Most of my posts have been data related. I usually get in trouble when I shy away from data analysis. Especially when I end up ranting. But sometimes I rant none-the-less. I could feel one coming on the other day… I read two very good posts – one by PGL and by Mark Thoma (no links because I think which posts I have in mind will become evident below). And I had a rather frustrating bit of a debate with someone PGL has, on several occasions, referred to as a troll. It all got me a little bit angry… My thoughts:
We all have our biases. Some of us believe X and some of us believe Y. Now, most of us, even if we believe X, are capable of switching our beliefs to Y if presented with enough evidence that Y is more likely. (What constitutes enough evidence may vary according to the situation, and sometimes contradictory evidence will appear later.) That is how we learn.
Now, some people are not capable of changing their beliefs. They are deluded. But, some people do not change their minds because they simply choose not to change their minds, or at least behave as if they do not.
Perhaps I am naïve, but until recently I didn’t realize this second group really existed. For instance, if one’s life depended on believing the sky is green, most of us would be capable of saying, “Yes, I believe the sky is green” but few of us (I would assume) could truly will ourselves into believing it if we did not already do so.
We run into some such people in our everyday lives. Perhaps more commonly, they troll at websites we visit. Some of them have their own websites and magazines. The most successful of them are highly compensated for maintaining the beliefs that they do. The compensation takes the form of political power or influence, fame, prestige, and money.
Usually, not surprisingly, those policies go horribly, predictably wrong. And then we get a round of easily refutable nonsense defending those policies and their results. But the fact of the matter, these people either knew, or had the skills and the time and the information to know had they chosen, what the result would be ahead of time. They chose not to know, and through their choice, caused a lot of damage to a lot of people.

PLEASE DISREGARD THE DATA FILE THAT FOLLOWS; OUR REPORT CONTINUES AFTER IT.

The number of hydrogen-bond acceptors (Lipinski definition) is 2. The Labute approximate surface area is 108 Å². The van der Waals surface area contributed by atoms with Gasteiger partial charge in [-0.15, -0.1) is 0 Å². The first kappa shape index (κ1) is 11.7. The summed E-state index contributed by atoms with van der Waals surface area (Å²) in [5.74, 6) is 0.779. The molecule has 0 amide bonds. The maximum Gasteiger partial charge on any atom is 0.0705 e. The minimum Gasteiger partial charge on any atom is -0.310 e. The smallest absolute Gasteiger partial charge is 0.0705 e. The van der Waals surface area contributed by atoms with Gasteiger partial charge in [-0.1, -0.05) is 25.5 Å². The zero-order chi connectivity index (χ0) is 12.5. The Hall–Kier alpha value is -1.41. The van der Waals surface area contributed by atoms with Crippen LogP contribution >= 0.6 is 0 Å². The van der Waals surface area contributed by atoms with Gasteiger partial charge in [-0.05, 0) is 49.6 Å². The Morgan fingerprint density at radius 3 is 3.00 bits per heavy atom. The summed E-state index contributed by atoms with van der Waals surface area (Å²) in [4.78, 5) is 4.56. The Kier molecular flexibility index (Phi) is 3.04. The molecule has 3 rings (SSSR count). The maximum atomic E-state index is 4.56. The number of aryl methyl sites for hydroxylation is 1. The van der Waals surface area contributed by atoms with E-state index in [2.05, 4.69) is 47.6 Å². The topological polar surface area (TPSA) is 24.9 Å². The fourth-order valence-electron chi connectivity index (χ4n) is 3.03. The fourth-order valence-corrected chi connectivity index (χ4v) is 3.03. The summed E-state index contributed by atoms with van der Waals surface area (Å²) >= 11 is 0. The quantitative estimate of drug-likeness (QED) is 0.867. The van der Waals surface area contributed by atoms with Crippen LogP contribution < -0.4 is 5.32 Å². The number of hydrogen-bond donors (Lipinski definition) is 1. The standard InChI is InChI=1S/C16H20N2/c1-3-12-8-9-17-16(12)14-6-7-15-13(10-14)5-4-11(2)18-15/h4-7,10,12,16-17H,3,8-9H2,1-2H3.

Now, what about the rest of us? Well, we pay the price. But we are also partly to blame. Because we treat the Harvard professor who advised the President with respect, even when we all know that he either knew what the results would be or he chose, willingly chose, not to know. And we are partly to blame because we do not turn our collective backs on the dean of the prestigious Ivy League business school when he walks into a room. And by the way we treat the rest of the ones who did everything they could in order not to know better.
When we treat them as honorable people, we are sending a message. It is not a message that honest disagreement is OK. (And honest disagreement is more than OK; it is vital.) The message we are sending is that choosing to ignore the evidence is respectable. In other words, we are reducing the costs associated with being a hack. Together with the folks that make the benefits of being a hack so very high, we are making the Harvard professor and business school dean into role models. We share the blame for creating the ones that follow.